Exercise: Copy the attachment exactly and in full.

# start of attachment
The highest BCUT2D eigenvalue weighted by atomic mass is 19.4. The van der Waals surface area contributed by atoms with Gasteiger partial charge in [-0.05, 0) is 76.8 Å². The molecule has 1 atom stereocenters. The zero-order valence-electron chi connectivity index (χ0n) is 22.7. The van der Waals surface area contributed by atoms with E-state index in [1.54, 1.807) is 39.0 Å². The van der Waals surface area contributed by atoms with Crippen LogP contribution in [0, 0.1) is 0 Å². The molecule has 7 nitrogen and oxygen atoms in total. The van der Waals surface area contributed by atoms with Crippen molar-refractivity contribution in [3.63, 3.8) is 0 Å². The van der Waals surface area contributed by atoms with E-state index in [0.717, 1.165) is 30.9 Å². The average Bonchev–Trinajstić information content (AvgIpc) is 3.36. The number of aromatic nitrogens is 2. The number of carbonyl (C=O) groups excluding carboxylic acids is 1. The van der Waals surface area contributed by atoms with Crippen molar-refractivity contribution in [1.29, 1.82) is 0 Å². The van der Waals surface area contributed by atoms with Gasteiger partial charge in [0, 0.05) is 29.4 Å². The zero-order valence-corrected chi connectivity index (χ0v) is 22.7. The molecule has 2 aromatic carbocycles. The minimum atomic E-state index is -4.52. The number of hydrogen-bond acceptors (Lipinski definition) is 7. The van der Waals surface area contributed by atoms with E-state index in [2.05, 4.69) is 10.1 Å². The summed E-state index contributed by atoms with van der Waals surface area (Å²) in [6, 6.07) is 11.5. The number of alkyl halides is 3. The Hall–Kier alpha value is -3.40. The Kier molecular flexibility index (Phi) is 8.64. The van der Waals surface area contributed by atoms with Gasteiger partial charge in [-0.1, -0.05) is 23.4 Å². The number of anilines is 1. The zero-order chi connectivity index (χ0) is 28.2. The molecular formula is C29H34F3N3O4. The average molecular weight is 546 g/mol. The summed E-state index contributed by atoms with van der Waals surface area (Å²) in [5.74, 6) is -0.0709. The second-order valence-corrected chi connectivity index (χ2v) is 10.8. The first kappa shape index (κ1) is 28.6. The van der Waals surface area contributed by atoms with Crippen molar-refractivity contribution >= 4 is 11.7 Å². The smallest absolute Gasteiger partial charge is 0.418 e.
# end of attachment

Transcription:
The highest BCUT2D eigenvalue weighted by atomic mass is 19.4. The van der Waals surface area contributed by atoms with Gasteiger partial charge in [-0.05, 0) is 76.8 Å². The molecule has 1 atom stereocenters. The zero-order valence-electron chi connectivity index (χ0n) is 22.7. The van der Waals surface area contributed by atoms with E-state index in [1.54, 1.807) is 39.0 Å². The van der Waals surface area contributed by atoms with Crippen LogP contribution in [0, 0.1) is 0 Å². The molecule has 7 nitrogen and oxygen atoms in total. The van der Waals surface area contributed by atoms with Crippen molar-refractivity contribution in [3.63, 3.8) is 0 Å². The van der Waals surface area contributed by atoms with E-state index in [0.717, 1.165) is 30.9 Å². The average Bonchev–Trinajstić information content (AvgIpc) is 3.36. The number of aromatic nitrogens is 2. The number of carbonyl (C=O) groups excluding carboxylic acids is 1. The van der Waals surface area contributed by atoms with Crippen molar-refractivity contribution in [1.29, 1.82) is 0 Å². The van der Waals surface area contributed by atoms with Gasteiger partial charge in [0, 0.05) is 29.4 Å². The zero-order valence-corrected chi connectivity index (χ0v) is 22.7. The molecule has 2 aromatic carbocycles. The minimum atomic E-state index is -4.52. The number of hydrogen-bond acceptors (Lipinski definition) is 7. The van der Waals surface area contributed by atoms with E-state index in [2.05, 4.69) is 10.1 Å². The summed E-state index contributed by atoms with van der Waals surface area (Å²) in [6, 6.07) is 11.5. The number of alkyl halides is 3. The Hall–Kier alpha value is -3.40. The Kier molecular flexibility index (Phi) is 8.64. The van der Waals surface area contributed by atoms with Gasteiger partial charge in [-0.1, -0.05) is 23.4 Å². The number of anilines is 1. The zero-order chi connectivity index (χ0) is 28.2. The molecular formula is C29H34F3N3O4. The average molecular weight is 546 g/mol. The summed E-state index contributed by atoms with van der Waals surface area (Å²) in [5.74, 6) is -0.0709. The second-order valence-corrected chi connectivity index (χ2v) is 10.8. The first kappa shape index (κ1) is 28.6. The van der Waals surface area contributed by atoms with Crippen molar-refractivity contribution >= 4 is 11.7 Å². The smallest absolute Gasteiger partial charge is 0.418 e.